I had a hard time deciding what to write about today. Not because I don't have any good things to share. Not because nothing good happened today. Not even because I couldn't figure out which story to tell. I think today was hard because the story I most want to tell, sounds like a story I told a few days ago about another student.
My student teacher is in charge and that affords me the luxury of concentrating my energies a little differently.
Friday, a colleague mentioned that she had a handful of Juniors who were steadfastly refusing to attempt assignments by simply saying "No thank you" and doing nothing.
Of course, I asked her to name names because I had many of those students in 9th grade and I can sometimes capitalize on that older relationship.
She named a student, let's call him Reggie. Now, I know Reggie. I had him as a freshman and he had the teacher across the hall from me last year. Reggie has never been an exceptional student.
He is too playful, too social. He runs too hot and cold. Sometimes he does every assignment. Other times he lets weeks go by where he does virtually nothing. Such has been his way for at least three years.
Last year, his periods of do-nothingness were shorter and less frequent. He was a member of a very difficult English class. He found it both pleasant and easy to be the superstar.
This semester, this year really, Reggie has reversed that trend. He failed several classes first semester and he has single digit percentages this semester as we head towards the end of third quarter.
Anyway, enough background.
This morning, I ran into Reggie in the hall near the elevator. I snagged his arm as he passed and said "Hey Reggie, I need to talk to you later."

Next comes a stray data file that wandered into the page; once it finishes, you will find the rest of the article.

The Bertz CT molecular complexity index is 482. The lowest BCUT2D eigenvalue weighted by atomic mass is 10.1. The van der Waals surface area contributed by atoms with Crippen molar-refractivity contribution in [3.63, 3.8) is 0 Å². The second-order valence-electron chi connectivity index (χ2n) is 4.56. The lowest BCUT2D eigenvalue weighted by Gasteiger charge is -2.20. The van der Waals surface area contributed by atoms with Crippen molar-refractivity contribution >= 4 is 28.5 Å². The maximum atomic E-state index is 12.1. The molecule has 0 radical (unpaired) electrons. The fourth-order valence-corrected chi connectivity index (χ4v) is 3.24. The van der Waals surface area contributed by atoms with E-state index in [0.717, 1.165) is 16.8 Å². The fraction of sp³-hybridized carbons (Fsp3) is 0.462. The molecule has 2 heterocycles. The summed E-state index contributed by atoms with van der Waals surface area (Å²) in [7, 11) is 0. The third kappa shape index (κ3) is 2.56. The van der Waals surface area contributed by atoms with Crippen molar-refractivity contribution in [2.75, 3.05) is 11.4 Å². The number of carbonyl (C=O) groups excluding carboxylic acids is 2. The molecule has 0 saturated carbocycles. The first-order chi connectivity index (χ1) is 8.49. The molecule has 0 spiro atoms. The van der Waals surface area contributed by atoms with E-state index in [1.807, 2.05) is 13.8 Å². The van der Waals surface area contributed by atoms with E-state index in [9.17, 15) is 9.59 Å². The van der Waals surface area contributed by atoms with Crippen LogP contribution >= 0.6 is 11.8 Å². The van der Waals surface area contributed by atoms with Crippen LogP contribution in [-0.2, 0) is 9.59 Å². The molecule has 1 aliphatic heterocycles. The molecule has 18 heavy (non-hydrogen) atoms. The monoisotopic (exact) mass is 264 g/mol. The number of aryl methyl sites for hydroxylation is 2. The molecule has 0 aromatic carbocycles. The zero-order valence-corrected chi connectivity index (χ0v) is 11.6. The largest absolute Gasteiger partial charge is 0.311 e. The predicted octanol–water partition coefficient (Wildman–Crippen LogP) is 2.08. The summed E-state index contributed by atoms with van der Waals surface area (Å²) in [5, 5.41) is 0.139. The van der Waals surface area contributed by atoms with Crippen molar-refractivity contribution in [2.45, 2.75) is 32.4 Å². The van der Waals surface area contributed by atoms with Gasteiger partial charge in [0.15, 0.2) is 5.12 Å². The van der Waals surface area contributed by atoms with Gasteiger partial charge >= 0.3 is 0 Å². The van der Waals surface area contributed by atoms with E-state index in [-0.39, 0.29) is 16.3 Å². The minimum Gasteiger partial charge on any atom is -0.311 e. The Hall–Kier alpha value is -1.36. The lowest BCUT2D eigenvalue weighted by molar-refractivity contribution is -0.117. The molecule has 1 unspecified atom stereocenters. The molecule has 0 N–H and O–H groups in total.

He stopped, "Wait, what? What do you mean?"
"Oh nothing, you'll see. I just need to talk to you later. Don't worry about it." I replied.
I started to turn away and continue down the hall when he called "Wait, am I in trouble?"
"No," I smiled, "Your not in trouble, I just need to talk to you later. You'll see. Don't worry about it."
I walked away, but I could feel his eyes burning a hole in my back as he frantically wondered what I could possibly need to see him about.
I set him up on purpose. I wanted him to spend the day contemplating why I wanted to see him, cataloging his missteps, trials, and tribulations.
And he did. He reported across the hall for seventh hour, where, I was told later, he immediately requested permission to come see me because I wanted to see him.
He came in and I asked him to pull up a chair near the student desk I was sitting in at the time.
I won't bore you with the details. Reggie told me "School just isn't me." I told him to get over himself and stop trying close doors on opportunities just because he isn't sure which one he wants to walk through.
It was a loooooong conversation. Finally, he agreed to try. I asked him to pick two classes to focus on improving his grade. His immediate response "Not algebra."
"So what then?" I insisted. He said, "I guess, English and Chemistry, cause I know them teachers will help me if I ask."
"Good! You have 24 hours." I said, "By this time tomorrow, you need to talk to both of them. I will be checking. I know you are so much better than this and I want to see you prove it."
"Ok, Ms. Hirsch, ok, I got you." Reggie said. He got up and left my classroom without a glance back.
And I held my breath. I thought for sure that abrupt departure was a sign that I had missed the mark.
Then the bell rang and I watched the entire class across the hall leave. Everyone but Reggie. He stayed for 10 minutes. He asked for forgiveness and he asked for help raising his grade. His teacher told me so.
Maybe the change is a blip, a temporary thing. Maybe not. Either way, it was a good thing.